Exceeding the current Open Access requirements of Horizon 2020
European Commission provides detailed guidance for projects working on COVID-19, SARS-CoV-2, and related topics
April 21, 2020
The European Commission strongly encourages beneficiaries to follow new guidelines, thereby exceeding the current Open Access requirements of Horizon 2020 and going beyond the legal obligations enshrined in the Horizon 2020 Grant Agreement.
As signatory of the Statement on Data Sharing in Public Health Emergency, the European Commission promotes that:
- "All peer-reviewed research publications relevant to the outbreak are made immediately open access, or freely available at least for the duration of the outbreak;
- Research findings relevant to the outbreak are shared immediately with the WHO upon journal submission, by the journal and with author knowledge;
- Research findings are made available via preprint servers before journal publication, or via platforms that make papers openly accessible before peer review, with clear statements regarding the availability of underlying data;
- Researchers share interim and final research data relating to the outbreak, together with protocols and standards used to collect the data, as rapidly and widely as possible - including with public health and research communities and the WHO;
- Authors are clear that data or preprints shared ahead of submission will not pre-empt its publication in these journals."
More particularly, the European Commission strongly encourages beneficiaries to follow the guidelines below with regard to publications:
- Make all research publications relevant to the outbreak immediately available, through deposition of a copy of the published, or final, peer-reviewed version, in a repository (through which open access to the deposited copy shall be ensured), at the latest at the time of publication, under a Creative Commons Attribution 4.0 International Public License (CC BY 4.0) or a license with equivalent rights. If you publish in an open access venue or hybrid journal (subscription-based journals in which some content is open access against the payment of a fee), Article Processing Charges (APCs) are eligible costs in the projects. If your discipline does not have a preferred repository and there is no repository in your institution, you may deposit your publications and data with the general-purpose repository Zenodo at no cost.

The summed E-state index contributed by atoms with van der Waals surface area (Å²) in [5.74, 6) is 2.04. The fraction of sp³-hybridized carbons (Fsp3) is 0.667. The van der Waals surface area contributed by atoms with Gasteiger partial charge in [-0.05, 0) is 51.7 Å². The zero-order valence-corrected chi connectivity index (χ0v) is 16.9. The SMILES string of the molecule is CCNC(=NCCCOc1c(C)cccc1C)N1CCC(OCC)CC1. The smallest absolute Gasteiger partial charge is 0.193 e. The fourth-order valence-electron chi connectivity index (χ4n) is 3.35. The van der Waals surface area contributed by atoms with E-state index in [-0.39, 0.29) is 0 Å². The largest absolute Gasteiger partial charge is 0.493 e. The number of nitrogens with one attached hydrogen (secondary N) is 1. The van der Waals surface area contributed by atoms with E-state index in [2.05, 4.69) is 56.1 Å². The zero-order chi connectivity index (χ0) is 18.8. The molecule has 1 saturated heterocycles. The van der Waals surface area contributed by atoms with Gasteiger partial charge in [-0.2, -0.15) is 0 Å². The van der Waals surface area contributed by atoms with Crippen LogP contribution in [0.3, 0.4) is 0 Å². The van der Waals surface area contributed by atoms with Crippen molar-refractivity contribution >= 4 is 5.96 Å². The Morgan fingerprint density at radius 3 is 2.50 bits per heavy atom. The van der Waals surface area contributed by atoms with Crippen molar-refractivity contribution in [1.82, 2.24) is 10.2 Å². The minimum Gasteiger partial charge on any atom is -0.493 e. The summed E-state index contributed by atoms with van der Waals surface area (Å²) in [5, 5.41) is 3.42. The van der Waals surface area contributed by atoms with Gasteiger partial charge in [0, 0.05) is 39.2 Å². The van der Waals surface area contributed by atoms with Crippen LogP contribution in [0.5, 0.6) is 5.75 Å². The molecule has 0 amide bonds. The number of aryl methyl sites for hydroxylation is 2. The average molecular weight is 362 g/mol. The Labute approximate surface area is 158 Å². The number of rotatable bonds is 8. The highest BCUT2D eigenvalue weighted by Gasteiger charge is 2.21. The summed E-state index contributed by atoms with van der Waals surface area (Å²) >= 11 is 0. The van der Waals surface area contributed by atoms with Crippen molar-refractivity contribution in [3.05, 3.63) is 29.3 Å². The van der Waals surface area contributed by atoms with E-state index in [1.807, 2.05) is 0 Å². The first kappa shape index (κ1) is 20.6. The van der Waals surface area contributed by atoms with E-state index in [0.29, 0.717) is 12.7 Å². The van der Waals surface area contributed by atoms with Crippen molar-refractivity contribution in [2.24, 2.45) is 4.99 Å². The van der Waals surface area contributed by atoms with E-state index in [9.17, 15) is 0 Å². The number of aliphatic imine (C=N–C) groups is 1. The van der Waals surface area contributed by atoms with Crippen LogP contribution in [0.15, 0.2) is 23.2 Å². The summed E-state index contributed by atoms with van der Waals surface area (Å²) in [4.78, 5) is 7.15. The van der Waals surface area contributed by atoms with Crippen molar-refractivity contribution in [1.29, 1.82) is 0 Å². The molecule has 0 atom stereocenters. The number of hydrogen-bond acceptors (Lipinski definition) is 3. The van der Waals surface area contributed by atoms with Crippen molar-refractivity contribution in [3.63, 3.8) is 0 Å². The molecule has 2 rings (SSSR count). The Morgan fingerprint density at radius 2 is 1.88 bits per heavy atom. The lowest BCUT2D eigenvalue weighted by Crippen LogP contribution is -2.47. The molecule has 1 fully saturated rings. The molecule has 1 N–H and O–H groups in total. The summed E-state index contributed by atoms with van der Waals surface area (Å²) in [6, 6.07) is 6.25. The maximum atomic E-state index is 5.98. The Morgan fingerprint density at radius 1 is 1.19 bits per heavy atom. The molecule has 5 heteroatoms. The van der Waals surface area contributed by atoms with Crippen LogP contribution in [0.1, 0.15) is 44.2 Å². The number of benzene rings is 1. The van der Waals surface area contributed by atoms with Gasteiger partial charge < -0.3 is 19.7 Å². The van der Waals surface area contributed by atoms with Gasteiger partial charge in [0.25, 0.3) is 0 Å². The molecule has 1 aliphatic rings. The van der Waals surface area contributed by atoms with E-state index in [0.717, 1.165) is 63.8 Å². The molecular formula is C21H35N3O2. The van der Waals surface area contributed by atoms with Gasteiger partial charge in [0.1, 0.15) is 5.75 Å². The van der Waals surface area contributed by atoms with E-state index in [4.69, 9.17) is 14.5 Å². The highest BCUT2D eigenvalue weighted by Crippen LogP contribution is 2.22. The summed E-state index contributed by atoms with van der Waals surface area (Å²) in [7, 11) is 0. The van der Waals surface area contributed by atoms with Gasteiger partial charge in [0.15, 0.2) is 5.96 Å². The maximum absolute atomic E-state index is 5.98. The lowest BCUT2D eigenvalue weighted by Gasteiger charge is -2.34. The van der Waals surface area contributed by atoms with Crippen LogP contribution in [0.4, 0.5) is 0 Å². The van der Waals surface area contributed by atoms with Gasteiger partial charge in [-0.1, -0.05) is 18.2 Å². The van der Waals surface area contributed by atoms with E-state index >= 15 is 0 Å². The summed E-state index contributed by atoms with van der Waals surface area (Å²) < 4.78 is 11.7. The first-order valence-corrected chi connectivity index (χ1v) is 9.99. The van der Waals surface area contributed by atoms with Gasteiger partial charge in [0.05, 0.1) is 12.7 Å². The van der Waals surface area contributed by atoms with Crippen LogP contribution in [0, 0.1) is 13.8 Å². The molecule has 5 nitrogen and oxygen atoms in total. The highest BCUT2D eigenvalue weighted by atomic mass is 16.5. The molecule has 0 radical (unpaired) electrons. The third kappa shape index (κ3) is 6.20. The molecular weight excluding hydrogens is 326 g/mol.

- Make research findings available via preprint servers before journal publication, or via platforms that make publications openly accessible before peer-review. Include clear statements regarding the availability of underlying data. Preprint servers are increasingly acceptable in most fields and accepted by most journals for later publication, but you must be aware to clear that data or preprints shared ahead of a submission will not pre-empt its publication in these journals. Some reliable and currently very relevant preprint archives are bioRxiv (life sciences), medRxiv (medical), PsyArxiv (behavioural sciences), SocArXiv (social sciences), ArXiv (o.a. physics, mathematics, computer science) and Open Science Framework (OSF) preprints or Zenodo (the latter two are multidisciplinary archives).
- Provide information via the repository about any research output or any other tools and instruments needed to re-use and/or validate the conclusions of the scientific publication. This includes for example software, workflows, models, materials etc. If possible, provide access to the tools or instruments themselves.
- Include metadata of deposited publications under a Creative Commons Public Domain Dedication (CC 0 1.0) or equivalent, in line with the FAIR principles (in particular machine-actionable) and provide information at least about the following:
- Publication: author(s), title, date of publication, publication venue;
- Framework Programme and the action: the terms "European Union" (EU) and "Horizon Europe" or "Euratom", respectively, the name of the action, acronym, grant number;
- Licensing terms;
- Persistent identifiers for the publication (e.g. DOI or Handle), the author(s) (e.g. ORCID, ResearcherID), and, if possible, for the institution(s) (e.g. ROR) and the grant (e.g. DOI) covered by this agreement.
- Where applicable, persistent identifiers for any research output or any other tools and instruments needed to validate the conclusions of the publication.
In a document published on April 8, 2020, the European Commission also provides links towards other research outputs (publication and data resources, data repositories,…), ongoing data-related efforts under the umbrella of the European Open Science Cloud, relevant initiatives supported by the EC, etc.